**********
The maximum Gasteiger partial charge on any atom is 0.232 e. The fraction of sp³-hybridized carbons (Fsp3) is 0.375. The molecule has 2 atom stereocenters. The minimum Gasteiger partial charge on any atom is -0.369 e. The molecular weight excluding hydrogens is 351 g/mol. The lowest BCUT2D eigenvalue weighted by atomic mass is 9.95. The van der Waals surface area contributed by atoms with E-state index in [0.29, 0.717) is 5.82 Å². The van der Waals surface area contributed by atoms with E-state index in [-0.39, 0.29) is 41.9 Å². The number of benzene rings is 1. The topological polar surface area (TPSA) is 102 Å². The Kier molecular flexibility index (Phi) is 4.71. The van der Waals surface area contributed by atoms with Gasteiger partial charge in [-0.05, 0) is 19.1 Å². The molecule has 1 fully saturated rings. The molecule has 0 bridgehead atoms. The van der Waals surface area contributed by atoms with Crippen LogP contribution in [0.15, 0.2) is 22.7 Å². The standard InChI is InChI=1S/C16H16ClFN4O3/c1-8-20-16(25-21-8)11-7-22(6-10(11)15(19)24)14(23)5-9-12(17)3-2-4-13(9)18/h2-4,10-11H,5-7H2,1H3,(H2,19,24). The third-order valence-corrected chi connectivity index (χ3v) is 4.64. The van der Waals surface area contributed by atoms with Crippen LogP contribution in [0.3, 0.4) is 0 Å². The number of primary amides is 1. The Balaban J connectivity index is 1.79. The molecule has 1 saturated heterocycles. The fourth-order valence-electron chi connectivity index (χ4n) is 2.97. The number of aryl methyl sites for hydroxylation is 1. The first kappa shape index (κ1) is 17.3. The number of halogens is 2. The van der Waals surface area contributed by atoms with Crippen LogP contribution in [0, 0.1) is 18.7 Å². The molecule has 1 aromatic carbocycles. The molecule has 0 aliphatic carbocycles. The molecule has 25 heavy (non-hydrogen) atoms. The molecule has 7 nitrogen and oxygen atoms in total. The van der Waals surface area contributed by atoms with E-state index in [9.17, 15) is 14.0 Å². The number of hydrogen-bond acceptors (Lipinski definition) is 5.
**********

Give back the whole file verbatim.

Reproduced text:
The maximum Gasteiger partial charge on any atom is 0.232 e. The fraction of sp³-hybridized carbons (Fsp3) is 0.375. The molecule has 2 atom stereocenters. The minimum Gasteiger partial charge on any atom is -0.369 e. The molecular weight excluding hydrogens is 351 g/mol. The lowest BCUT2D eigenvalue weighted by atomic mass is 9.95. The van der Waals surface area contributed by atoms with E-state index in [0.29, 0.717) is 5.82 Å². The van der Waals surface area contributed by atoms with E-state index in [-0.39, 0.29) is 41.9 Å². The number of benzene rings is 1. The topological polar surface area (TPSA) is 102 Å². The Kier molecular flexibility index (Phi) is 4.71. The van der Waals surface area contributed by atoms with Gasteiger partial charge in [-0.05, 0) is 19.1 Å². The molecule has 1 fully saturated rings. The molecule has 0 bridgehead atoms. The van der Waals surface area contributed by atoms with Crippen LogP contribution in [0.15, 0.2) is 22.7 Å². The standard InChI is InChI=1S/C16H16ClFN4O3/c1-8-20-16(25-21-8)11-7-22(6-10(11)15(19)24)14(23)5-9-12(17)3-2-4-13(9)18/h2-4,10-11H,5-7H2,1H3,(H2,19,24). The third-order valence-corrected chi connectivity index (χ3v) is 4.64. The van der Waals surface area contributed by atoms with Crippen LogP contribution in [0.3, 0.4) is 0 Å². The number of primary amides is 1. The Balaban J connectivity index is 1.79. The molecule has 1 saturated heterocycles. The fourth-order valence-electron chi connectivity index (χ4n) is 2.97. The number of aryl methyl sites for hydroxylation is 1. The first kappa shape index (κ1) is 17.3. The number of halogens is 2. The van der Waals surface area contributed by atoms with Crippen LogP contribution in [0, 0.1) is 18.7 Å². The molecule has 1 aromatic carbocycles. The molecule has 0 aliphatic carbocycles. The molecule has 25 heavy (non-hydrogen) atoms. The molecule has 7 nitrogen and oxygen atoms in total. The van der Waals surface area contributed by atoms with E-state index in [9.17, 15) is 14.0 Å². The number of hydrogen-bond acceptors (Lipinski definition) is 5.